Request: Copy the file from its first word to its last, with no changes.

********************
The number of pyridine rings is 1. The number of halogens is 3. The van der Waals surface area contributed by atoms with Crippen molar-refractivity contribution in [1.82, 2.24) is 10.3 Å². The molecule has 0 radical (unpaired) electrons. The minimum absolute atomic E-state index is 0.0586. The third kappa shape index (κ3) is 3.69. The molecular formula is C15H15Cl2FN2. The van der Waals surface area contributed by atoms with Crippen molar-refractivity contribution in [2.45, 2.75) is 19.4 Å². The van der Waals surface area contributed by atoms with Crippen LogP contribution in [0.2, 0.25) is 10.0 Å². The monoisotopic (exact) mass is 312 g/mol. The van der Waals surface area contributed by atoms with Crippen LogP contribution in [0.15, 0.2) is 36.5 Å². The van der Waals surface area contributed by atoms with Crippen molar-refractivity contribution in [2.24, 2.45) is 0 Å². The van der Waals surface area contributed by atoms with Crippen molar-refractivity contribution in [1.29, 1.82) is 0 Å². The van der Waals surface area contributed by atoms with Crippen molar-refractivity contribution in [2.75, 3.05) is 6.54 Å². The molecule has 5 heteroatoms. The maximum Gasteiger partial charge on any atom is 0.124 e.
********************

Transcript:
The number of pyridine rings is 1. The number of halogens is 3. The van der Waals surface area contributed by atoms with Crippen molar-refractivity contribution in [1.82, 2.24) is 10.3 Å². The molecule has 0 radical (unpaired) electrons. The minimum absolute atomic E-state index is 0.0586. The third kappa shape index (κ3) is 3.69. The molecular formula is C15H15Cl2FN2. The van der Waals surface area contributed by atoms with Crippen molar-refractivity contribution in [2.45, 2.75) is 19.4 Å². The van der Waals surface area contributed by atoms with Crippen LogP contribution in [0.2, 0.25) is 10.0 Å². The monoisotopic (exact) mass is 312 g/mol. The van der Waals surface area contributed by atoms with Crippen LogP contribution in [0.15, 0.2) is 36.5 Å². The van der Waals surface area contributed by atoms with Crippen molar-refractivity contribution in [2.24, 2.45) is 0 Å². The van der Waals surface area contributed by atoms with Crippen molar-refractivity contribution in [1.29, 1.82) is 0 Å². The van der Waals surface area contributed by atoms with Crippen molar-refractivity contribution in [2.75, 3.05) is 6.54 Å². The molecule has 5 heteroatoms. The maximum Gasteiger partial charge on any atom is 0.124 e.